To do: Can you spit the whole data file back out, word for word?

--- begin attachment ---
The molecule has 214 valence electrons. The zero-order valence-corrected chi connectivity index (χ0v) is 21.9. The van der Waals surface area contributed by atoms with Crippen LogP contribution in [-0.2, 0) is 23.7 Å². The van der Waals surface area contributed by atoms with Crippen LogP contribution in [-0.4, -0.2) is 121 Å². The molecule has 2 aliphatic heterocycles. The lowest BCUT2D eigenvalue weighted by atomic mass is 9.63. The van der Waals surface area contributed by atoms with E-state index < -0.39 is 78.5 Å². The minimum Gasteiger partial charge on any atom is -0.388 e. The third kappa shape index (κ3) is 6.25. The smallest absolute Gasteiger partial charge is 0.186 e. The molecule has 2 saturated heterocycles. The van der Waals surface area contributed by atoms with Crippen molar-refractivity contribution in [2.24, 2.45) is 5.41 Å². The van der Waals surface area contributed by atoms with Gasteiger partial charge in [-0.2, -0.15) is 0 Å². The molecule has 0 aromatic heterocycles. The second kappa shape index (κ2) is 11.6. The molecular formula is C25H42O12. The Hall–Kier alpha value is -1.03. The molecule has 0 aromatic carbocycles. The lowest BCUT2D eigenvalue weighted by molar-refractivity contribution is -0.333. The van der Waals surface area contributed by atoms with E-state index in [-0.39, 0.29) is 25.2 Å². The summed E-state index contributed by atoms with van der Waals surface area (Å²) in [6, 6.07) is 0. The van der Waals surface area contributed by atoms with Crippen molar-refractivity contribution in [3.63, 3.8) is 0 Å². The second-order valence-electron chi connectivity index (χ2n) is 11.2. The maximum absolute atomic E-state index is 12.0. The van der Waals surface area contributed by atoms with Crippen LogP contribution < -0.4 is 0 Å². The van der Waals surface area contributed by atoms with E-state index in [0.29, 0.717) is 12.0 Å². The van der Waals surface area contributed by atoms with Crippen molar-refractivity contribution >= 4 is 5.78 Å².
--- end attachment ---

The molecule has 214 valence electrons. The zero-order valence-corrected chi connectivity index (χ0v) is 21.9. The van der Waals surface area contributed by atoms with Crippen LogP contribution in [-0.2, 0) is 23.7 Å². The van der Waals surface area contributed by atoms with Crippen LogP contribution in [-0.4, -0.2) is 121 Å². The molecule has 2 aliphatic heterocycles. The lowest BCUT2D eigenvalue weighted by atomic mass is 9.63. The van der Waals surface area contributed by atoms with E-state index < -0.39 is 78.5 Å². The minimum Gasteiger partial charge on any atom is -0.388 e. The third kappa shape index (κ3) is 6.25. The smallest absolute Gasteiger partial charge is 0.186 e. The molecule has 2 saturated heterocycles. The van der Waals surface area contributed by atoms with Crippen molar-refractivity contribution in [2.24, 2.45) is 5.41 Å². The van der Waals surface area contributed by atoms with Gasteiger partial charge in [-0.2, -0.15) is 0 Å². The molecule has 0 aromatic heterocycles. The second kappa shape index (κ2) is 11.6. The molecular formula is C25H42O12. The Hall–Kier alpha value is -1.03. The molecule has 0 aromatic carbocycles. The lowest BCUT2D eigenvalue weighted by molar-refractivity contribution is -0.333. The van der Waals surface area contributed by atoms with E-state index in [-0.39, 0.29) is 25.2 Å². The summed E-state index contributed by atoms with van der Waals surface area (Å²) in [6, 6.07) is 0. The van der Waals surface area contributed by atoms with Crippen molar-refractivity contribution in [3.63, 3.8) is 0 Å². The second-order valence-electron chi connectivity index (χ2n) is 11.2. The maximum absolute atomic E-state index is 12.0. The van der Waals surface area contributed by atoms with Crippen LogP contribution < -0.4 is 0 Å². The van der Waals surface area contributed by atoms with E-state index in [0.29, 0.717) is 12.0 Å². The van der Waals surface area contributed by atoms with Crippen molar-refractivity contribution >= 4 is 5.78 Å².